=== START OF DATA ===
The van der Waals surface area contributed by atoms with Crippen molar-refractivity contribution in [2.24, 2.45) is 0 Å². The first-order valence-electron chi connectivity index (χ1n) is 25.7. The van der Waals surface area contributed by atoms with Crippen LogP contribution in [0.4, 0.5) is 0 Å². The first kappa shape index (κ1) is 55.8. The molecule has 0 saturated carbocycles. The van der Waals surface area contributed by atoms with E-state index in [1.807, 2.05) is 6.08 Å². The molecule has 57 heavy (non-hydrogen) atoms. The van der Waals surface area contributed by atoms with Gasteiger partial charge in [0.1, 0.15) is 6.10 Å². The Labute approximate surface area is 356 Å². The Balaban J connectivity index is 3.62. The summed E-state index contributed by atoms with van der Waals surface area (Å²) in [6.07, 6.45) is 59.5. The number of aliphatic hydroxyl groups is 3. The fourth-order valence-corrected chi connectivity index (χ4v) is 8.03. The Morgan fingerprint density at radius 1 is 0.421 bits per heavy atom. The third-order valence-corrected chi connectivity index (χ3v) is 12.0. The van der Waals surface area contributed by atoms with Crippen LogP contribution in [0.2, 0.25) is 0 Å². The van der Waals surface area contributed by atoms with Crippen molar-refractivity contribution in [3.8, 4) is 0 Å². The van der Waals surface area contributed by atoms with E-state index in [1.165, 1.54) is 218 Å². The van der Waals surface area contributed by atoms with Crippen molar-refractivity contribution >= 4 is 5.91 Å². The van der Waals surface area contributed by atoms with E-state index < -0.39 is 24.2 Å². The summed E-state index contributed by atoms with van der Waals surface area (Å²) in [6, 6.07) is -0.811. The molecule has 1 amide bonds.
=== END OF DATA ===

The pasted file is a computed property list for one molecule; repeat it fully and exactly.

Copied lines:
The van der Waals surface area contributed by atoms with Crippen molar-refractivity contribution in [2.24, 2.45) is 0 Å². The first-order valence-electron chi connectivity index (χ1n) is 25.7. The van der Waals surface area contributed by atoms with Crippen LogP contribution in [0.4, 0.5) is 0 Å². The first kappa shape index (κ1) is 55.8. The molecule has 0 saturated carbocycles. The van der Waals surface area contributed by atoms with E-state index in [1.807, 2.05) is 6.08 Å². The molecule has 57 heavy (non-hydrogen) atoms. The van der Waals surface area contributed by atoms with Gasteiger partial charge in [0.1, 0.15) is 6.10 Å². The Labute approximate surface area is 356 Å². The Balaban J connectivity index is 3.62. The summed E-state index contributed by atoms with van der Waals surface area (Å²) in [6.07, 6.45) is 59.5. The number of aliphatic hydroxyl groups is 3. The fourth-order valence-corrected chi connectivity index (χ4v) is 8.03. The Morgan fingerprint density at radius 1 is 0.421 bits per heavy atom. The third-order valence-corrected chi connectivity index (χ3v) is 12.0. The van der Waals surface area contributed by atoms with Crippen LogP contribution in [0.2, 0.25) is 0 Å². The van der Waals surface area contributed by atoms with Crippen molar-refractivity contribution in [3.8, 4) is 0 Å². The van der Waals surface area contributed by atoms with E-state index in [1.165, 1.54) is 218 Å². The van der Waals surface area contributed by atoms with Crippen molar-refractivity contribution >= 4 is 5.91 Å². The van der Waals surface area contributed by atoms with E-state index < -0.39 is 24.2 Å². The summed E-state index contributed by atoms with van der Waals surface area (Å²) in [6, 6.07) is -0.811. The molecule has 1 amide bonds.